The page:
We have world class writers in Robertson Davies, Antonine Maillet, Margaret Atwood and Mordecai Richler, to name a prominent few. We have world class talent in music and the performing arts in Jon Vickers, Oscar Peterson, Denyus Arcand, Michael J. Fox, the Stratford Festival Company, and the National Ballet. And we have world class athletes in Ben Johnson, Brian Orser, Wayne Gretzky and Alex Bauman.
Obviously, Canadian talents are thriving on the challenge and competition of the wider world; and no one is suggesting for one moment that we give up the means of helping them develop their talent.
No one is going to bargain away Canadian culture on the negotiating table.
But, in my view, what we need and what we will achieve is ever more excellence. And excellence, more often than not, is forged in competition.
Myth number five is a trade myth: that the US. people and public are deeply committed to free-trade throughout the world, that there is consensus in the U.S. that global free-trade is in the U.S. national interest and that protectionist pressures represent a temporary blip, a mere short-term tendency not derogating from the U.S. desire for global free trade. Would that these perceptions were all true. But they are not.
Protectionism in the U.S. is not a temporary aberration. It is true that the President and Administration are deeply opposed to it. But protectionism is a deep-rooted political response to structural problems in the U.S. economy.
The United States has steadily lost some of its competitive edge. Between 1982 and 1986, the U.S. merchandise trade deficit worsened in nine of ten product groups. Also between 1982 and 1986, the U.S. bilateral trade position worsened against all ten of the U.SA.s major trading partners-in fact, against 19 of its top 20 trading partners. Meanwhile, the proportion of U.S. imports subject to U.S. imposed quantitative restrictions has been growing apace, and is probably in the area of a quarter of its total trade.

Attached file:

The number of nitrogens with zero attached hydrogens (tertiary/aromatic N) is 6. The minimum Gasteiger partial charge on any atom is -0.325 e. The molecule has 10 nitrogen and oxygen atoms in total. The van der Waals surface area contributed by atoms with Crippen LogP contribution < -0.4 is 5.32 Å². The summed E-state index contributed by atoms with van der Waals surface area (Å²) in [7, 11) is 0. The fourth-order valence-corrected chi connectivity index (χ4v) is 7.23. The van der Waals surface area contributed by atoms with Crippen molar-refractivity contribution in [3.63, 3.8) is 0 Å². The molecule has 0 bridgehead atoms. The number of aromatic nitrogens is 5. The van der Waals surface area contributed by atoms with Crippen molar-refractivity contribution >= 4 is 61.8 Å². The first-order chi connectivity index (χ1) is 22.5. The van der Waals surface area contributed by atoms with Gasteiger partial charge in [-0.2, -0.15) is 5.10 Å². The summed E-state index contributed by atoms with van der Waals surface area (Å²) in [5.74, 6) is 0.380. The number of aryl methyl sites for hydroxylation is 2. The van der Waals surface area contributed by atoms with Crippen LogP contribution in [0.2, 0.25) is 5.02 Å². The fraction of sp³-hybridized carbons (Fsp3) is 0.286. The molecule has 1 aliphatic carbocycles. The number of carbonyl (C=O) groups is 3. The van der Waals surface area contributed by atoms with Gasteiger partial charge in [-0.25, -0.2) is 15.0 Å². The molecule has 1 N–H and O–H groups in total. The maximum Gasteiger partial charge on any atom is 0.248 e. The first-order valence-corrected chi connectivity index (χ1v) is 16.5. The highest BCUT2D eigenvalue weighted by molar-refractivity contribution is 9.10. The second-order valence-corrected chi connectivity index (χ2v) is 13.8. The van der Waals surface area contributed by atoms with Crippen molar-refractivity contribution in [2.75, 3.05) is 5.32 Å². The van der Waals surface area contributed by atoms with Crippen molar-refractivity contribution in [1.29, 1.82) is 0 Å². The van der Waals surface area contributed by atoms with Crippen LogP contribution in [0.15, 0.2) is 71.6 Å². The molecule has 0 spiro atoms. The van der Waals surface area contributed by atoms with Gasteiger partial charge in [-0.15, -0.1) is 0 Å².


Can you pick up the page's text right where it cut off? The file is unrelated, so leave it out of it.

Nor does the near future look especially promising. Imports are continuing to outpace exports. Part of the cause is the overvalued dollar, in which the U.S. budget deficit has been a factor. The dollar is coming down. But just as it was not, by itself, the sole, or even principal, cause of the American deficits, so it will not by itself be the solution.
Broadly speaking, the reason for United States trade deficits can be traced to global economic interdependence and the competitiveness and productivity of old and new trading partners. Together, they have had a heavily negative impact on US. trade balances. So the weaknesses in the American economy are not going to go away soon.
Indeed, protectionism has become a patriotic issue-a flag issue. Some Democrats believe the Republicans stole the flag in 1980 and they are going to get it back in '88-through trade. But the issue is really non-partisan-and the political sentiment that the rest of the world is not playing fair is deep, broad and growing.